Privatization is not a sustainable model or a way to rejuvenate community water systems. "From high costs and inefficiency to unaccountable and irresponsible operators, a deluge of problems has swamped communities that turned to the private sector. Corporations prioritize earnings over quality, and stockholders over consumers. They seek good returns by cutting corners, neglecting maintenance and hiking rates."
 
Privatization is the problem, not the solution to protect our valuable water resources and distribute them equitably to everyone at a reasonable cost. "Public money for public utilities is the best way....to ensure clean, safe and affordable water for generations to come." It also preserves higher paying jobs and the right of workers to organize. Irresponsible profiteers operate otherwise.
  
Social activist Maude Barlow chairs the Council of Canadians, Canada's largest citizens organization advocating for numerous economic and social issues, including Canadian independence, progressive policies, energy security, and publicly controlled clean water.
 
She explains that future peace or peril depends on whether water is commodified or a public good, saying dwindling freshwater supplies, inequitable access, and corporate control "have created a life-or-death situation across the planet."
 
Schemes to shift water from one ecosystem to another for profit are a human rights and environmental nightmare. Private solutions are the problem, not the solution to equitable distribution, conservation, and sustainability.
 
NAWAPA

Most Slaves In America Were White 

The white slaves not indentured, who began to arrive here in 1618, included hundreds of children – – waifs and strays – -  who had been rounded up from streets of London to serve wealthy farmers in Virginia.
Other slaves came from the ranks of the homeless and the poor, whom King James I held responsible for spreading the plague, and from England’s swelling prison population.
The scheme was supported by James I, who believed the homeless and itinerant of London were spreading plague.
Of the first 300 white slaves to land in Virginia, only 12  managed to survive four years. The others died of ill treatment, disease, attack by native Americans or overwork.
Contemporary records show that one child victim, Elizabeth Abbott, was beaten to death when her master ordered her to be given 500 lashes for running away.
At least 70,000 white men, women, and children from England and Ireland were shipped to the colonies to be sold as slaves on the auction block during the 170 years of British rule.

 Radio Interview - Water monopolization; dead judges; NAWAPA

John Frederick Carten from Water War Crimes was my guest for a bombshell of a show.

Mr. Carten is the only lawyer in Canada who speaks honestly and openly about the judicial mafia, and the judicial, legal and political corruption that has become systemic in Canada's government structures.

He is going after the criminal elements of Canada's government, which are selling our water out the back door to a giant secretive monopoly.

Shockingly, nine of the judges that have been corrupted into covering for this cabal have died suddenly. John suspects there may be a serial killer tying up the 'loose ends' on this grossly underreported scandal.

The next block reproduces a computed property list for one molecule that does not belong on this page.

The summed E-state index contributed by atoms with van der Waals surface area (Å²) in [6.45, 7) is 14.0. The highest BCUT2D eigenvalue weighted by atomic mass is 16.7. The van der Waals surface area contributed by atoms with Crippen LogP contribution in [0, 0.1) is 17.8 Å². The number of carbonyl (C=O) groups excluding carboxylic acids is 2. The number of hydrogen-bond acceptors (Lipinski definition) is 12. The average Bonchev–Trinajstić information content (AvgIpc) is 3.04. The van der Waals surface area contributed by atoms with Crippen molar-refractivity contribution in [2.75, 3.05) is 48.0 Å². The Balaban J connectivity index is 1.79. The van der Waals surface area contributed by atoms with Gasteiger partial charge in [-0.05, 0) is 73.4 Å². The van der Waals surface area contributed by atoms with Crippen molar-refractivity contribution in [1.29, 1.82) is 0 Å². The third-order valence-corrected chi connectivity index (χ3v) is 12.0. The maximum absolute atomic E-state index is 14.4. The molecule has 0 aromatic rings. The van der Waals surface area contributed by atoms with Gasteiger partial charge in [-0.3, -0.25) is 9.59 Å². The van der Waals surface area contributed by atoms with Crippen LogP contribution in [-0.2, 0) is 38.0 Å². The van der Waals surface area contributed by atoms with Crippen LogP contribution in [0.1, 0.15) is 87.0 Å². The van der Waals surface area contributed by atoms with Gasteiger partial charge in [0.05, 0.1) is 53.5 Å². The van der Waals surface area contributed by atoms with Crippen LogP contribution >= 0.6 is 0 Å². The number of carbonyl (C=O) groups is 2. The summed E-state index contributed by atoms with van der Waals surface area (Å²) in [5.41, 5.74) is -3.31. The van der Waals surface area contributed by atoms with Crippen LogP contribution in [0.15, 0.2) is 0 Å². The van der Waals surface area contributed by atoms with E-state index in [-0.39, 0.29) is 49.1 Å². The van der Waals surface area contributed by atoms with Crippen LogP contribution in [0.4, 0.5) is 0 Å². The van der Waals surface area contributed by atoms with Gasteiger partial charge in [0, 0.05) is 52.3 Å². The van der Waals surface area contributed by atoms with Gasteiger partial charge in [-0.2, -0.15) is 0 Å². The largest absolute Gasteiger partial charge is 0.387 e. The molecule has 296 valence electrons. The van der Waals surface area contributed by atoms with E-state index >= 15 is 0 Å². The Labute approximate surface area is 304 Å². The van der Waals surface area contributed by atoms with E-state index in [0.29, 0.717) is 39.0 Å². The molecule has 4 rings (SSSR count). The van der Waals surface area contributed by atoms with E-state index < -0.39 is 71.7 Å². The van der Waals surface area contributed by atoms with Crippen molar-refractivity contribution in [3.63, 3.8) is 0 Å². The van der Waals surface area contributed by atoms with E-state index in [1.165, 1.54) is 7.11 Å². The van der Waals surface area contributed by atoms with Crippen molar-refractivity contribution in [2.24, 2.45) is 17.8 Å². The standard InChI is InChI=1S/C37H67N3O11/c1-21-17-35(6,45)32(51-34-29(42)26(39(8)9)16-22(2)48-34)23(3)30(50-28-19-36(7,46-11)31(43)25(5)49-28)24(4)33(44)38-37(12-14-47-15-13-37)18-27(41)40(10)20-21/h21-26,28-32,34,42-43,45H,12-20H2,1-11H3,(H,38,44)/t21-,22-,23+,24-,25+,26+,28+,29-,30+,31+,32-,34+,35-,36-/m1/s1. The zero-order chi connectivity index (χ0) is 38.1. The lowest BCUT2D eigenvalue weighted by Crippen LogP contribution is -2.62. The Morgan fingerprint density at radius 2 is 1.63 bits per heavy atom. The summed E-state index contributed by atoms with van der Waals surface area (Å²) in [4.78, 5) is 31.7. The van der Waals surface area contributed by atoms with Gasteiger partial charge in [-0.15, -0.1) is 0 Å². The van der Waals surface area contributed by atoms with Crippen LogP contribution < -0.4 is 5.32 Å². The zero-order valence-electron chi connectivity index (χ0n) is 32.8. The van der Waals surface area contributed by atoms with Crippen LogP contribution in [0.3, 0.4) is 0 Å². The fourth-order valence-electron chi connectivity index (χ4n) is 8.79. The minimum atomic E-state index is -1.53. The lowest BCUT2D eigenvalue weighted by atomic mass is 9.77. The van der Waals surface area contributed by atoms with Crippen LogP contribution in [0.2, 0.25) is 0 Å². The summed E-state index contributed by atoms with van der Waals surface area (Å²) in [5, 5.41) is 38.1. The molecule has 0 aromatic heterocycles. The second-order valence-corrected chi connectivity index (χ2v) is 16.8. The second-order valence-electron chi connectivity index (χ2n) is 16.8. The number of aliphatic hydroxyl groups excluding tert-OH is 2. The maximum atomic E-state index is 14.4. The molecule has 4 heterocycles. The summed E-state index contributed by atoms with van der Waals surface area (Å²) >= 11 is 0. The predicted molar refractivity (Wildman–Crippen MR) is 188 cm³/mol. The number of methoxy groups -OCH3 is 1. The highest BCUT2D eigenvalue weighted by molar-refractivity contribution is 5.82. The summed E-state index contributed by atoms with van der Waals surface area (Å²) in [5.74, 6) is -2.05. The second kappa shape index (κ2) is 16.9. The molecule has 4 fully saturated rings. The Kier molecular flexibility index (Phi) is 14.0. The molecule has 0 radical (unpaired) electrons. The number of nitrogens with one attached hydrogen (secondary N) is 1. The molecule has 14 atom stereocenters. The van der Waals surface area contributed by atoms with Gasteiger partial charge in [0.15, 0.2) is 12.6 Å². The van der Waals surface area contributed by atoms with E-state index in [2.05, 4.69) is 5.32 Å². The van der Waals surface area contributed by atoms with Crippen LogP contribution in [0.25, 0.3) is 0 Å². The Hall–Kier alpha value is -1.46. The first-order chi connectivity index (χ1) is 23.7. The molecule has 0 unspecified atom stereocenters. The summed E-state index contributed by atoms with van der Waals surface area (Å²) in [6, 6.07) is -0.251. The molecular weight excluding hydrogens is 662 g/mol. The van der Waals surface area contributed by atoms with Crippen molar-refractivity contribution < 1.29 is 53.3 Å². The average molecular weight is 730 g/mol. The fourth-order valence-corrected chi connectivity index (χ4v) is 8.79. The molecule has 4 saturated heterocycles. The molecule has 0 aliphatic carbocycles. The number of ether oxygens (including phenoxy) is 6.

We ended the show with a discussion of a proposed solution to water privatization/monopolization and falsified scarcity.

Help Free Speaker from being Imprisoned in BC, Canada

The North
American Water and Power Alliance - is coveting the lands of native people in central British Columbia, with the assistance of corrupt and violent native
politicians and the government of Canada.

NAWAPA plans to dam and divert three major river systems in our province into the United States through a massive water reservoir known as the Rocky Mountain Trench.

(see website: http://www.sd83.bc.ca/vanj-home.html)

As a result, the lands of thousands of indigenous people in north-central British Columbia will be flooded and their way of life destroyed forever.

.....Chretien has not only recently been cited at the International Criminal Court in The Hague for complicity in Genocide of native people in Canada, but
his government, like Chief Ed John, is committed to the NAWAPA project through its obligations under the NAFTA agreement with the USA.

There can be no clearer case than this one of a modern state employing puppet indigenous leaders to dispossess entire peoples in the interests of foreign
multinational corporations. Nor can there be a more obvious example of a government attacking and silencing dissidents than what myself and native
activists like Frank and Helen are presently up against.

Besides this lawsuit, we are experiencing regular death threats, physical assaults, and other
harrassment designed to isolate and break us.

 

LaRouchePAC NAWAPA XXI – Feature

Our current and future energy, employment, water and food production issues are real. Here's a video produced for key governmental decision makers presenting one possible, very bold real-world solution. 

 http://bldgblog.blogspot.ca/2007/10/nawapa.html

With drought on my mind, it was interesting to come across two new articles in The New York Times today, both about the United States of waterlessness.

The less interesting of the two tells us that "[w]ater levels in the Great Lakes are falling; Lake Ontario, for example, is about seven inches below where it was a year ago" – and, "for every inch of water that the lakes lose, the ships that ferry bulk materials across them must lighten their loads... or risk running aground."

"Most environmental researchers," we read, "say that low precipitation, mild winters and high evaporation, due largely to a lack of heavy ice covers to shield cold lake waters from the warmer air above, are depleting the lakes."